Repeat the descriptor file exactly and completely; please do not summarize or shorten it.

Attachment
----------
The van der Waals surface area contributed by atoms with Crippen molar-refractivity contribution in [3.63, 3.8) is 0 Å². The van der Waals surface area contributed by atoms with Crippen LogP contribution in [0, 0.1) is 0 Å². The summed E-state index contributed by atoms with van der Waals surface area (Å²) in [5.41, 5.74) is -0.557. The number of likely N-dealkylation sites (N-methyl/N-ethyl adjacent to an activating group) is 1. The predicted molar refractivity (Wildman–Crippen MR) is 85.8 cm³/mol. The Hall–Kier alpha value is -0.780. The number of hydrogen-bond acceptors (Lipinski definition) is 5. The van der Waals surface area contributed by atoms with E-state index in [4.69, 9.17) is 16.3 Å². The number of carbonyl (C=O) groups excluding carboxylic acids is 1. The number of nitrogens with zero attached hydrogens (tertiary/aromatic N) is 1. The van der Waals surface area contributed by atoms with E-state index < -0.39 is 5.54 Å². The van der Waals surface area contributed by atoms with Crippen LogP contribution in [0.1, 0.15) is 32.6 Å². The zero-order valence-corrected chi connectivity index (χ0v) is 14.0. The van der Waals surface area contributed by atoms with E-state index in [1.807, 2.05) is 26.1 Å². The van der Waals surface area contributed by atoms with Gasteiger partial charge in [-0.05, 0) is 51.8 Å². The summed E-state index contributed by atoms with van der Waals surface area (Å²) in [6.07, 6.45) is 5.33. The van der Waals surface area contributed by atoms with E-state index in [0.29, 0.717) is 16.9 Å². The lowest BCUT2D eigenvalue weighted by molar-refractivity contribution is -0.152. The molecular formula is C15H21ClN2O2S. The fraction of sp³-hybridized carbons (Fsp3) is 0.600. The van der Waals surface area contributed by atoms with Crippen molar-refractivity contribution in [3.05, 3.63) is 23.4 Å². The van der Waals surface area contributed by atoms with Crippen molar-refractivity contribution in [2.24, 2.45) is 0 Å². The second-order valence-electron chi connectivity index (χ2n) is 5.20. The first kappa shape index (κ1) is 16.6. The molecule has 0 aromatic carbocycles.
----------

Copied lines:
The van der Waals surface area contributed by atoms with Crippen molar-refractivity contribution in [3.63, 3.8) is 0 Å². The van der Waals surface area contributed by atoms with Crippen LogP contribution in [0, 0.1) is 0 Å². The summed E-state index contributed by atoms with van der Waals surface area (Å²) in [5.41, 5.74) is -0.557. The number of likely N-dealkylation sites (N-methyl/N-ethyl adjacent to an activating group) is 1. The predicted molar refractivity (Wildman–Crippen MR) is 85.8 cm³/mol. The Hall–Kier alpha value is -0.780. The number of hydrogen-bond acceptors (Lipinski definition) is 5. The van der Waals surface area contributed by atoms with E-state index in [4.69, 9.17) is 16.3 Å². The number of carbonyl (C=O) groups excluding carboxylic acids is 1. The number of nitrogens with zero attached hydrogens (tertiary/aromatic N) is 1. The van der Waals surface area contributed by atoms with E-state index < -0.39 is 5.54 Å². The van der Waals surface area contributed by atoms with Crippen LogP contribution in [0.1, 0.15) is 32.6 Å². The zero-order valence-corrected chi connectivity index (χ0v) is 14.0. The van der Waals surface area contributed by atoms with E-state index in [1.807, 2.05) is 26.1 Å². The van der Waals surface area contributed by atoms with Gasteiger partial charge in [-0.05, 0) is 51.8 Å². The summed E-state index contributed by atoms with van der Waals surface area (Å²) in [6.07, 6.45) is 5.33. The van der Waals surface area contributed by atoms with E-state index in [0.29, 0.717) is 16.9 Å². The lowest BCUT2D eigenvalue weighted by molar-refractivity contribution is -0.152. The molecular formula is C15H21ClN2O2S. The fraction of sp³-hybridized carbons (Fsp3) is 0.600. The van der Waals surface area contributed by atoms with Crippen molar-refractivity contribution in [3.05, 3.63) is 23.4 Å². The van der Waals surface area contributed by atoms with Crippen molar-refractivity contribution in [2.24, 2.45) is 0 Å². The second-order valence-electron chi connectivity index (χ2n) is 5.20. The first kappa shape index (κ1) is 16.6. The molecule has 0 aromatic carbocycles.